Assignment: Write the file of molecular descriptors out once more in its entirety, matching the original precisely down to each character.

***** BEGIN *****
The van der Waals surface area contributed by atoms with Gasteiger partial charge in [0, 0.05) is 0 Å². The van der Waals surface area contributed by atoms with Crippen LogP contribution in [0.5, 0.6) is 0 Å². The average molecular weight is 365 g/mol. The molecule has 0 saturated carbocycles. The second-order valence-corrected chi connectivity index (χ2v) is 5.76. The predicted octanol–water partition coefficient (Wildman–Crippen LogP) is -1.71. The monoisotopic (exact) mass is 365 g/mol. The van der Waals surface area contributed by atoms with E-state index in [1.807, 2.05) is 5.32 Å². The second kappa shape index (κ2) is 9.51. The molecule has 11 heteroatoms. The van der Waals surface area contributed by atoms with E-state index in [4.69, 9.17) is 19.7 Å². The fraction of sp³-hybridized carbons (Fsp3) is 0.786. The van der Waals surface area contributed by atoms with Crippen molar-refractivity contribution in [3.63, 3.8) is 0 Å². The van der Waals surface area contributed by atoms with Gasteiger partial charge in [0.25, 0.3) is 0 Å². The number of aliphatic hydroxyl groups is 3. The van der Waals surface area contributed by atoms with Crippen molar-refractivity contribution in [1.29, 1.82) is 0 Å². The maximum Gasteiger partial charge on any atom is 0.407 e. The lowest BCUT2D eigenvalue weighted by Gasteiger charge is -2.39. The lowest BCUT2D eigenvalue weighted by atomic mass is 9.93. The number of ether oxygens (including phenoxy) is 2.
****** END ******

The van der Waals surface area contributed by atoms with Gasteiger partial charge in [0, 0.05) is 0 Å². The van der Waals surface area contributed by atoms with Crippen LogP contribution in [0.5, 0.6) is 0 Å². The average molecular weight is 365 g/mol. The molecule has 0 saturated carbocycles. The second-order valence-corrected chi connectivity index (χ2v) is 5.76. The predicted octanol–water partition coefficient (Wildman–Crippen LogP) is -1.71. The monoisotopic (exact) mass is 365 g/mol. The van der Waals surface area contributed by atoms with E-state index in [1.807, 2.05) is 5.32 Å². The second kappa shape index (κ2) is 9.51. The molecule has 11 heteroatoms. The van der Waals surface area contributed by atoms with E-state index in [4.69, 9.17) is 19.7 Å². The fraction of sp³-hybridized carbons (Fsp3) is 0.786. The van der Waals surface area contributed by atoms with Crippen molar-refractivity contribution in [3.63, 3.8) is 0 Å². The van der Waals surface area contributed by atoms with Gasteiger partial charge in [0.25, 0.3) is 0 Å². The number of aliphatic hydroxyl groups is 3. The van der Waals surface area contributed by atoms with Crippen molar-refractivity contribution in [1.29, 1.82) is 0 Å². The maximum Gasteiger partial charge on any atom is 0.407 e. The lowest BCUT2D eigenvalue weighted by Gasteiger charge is -2.39. The lowest BCUT2D eigenvalue weighted by atomic mass is 9.93. The number of ether oxygens (including phenoxy) is 2.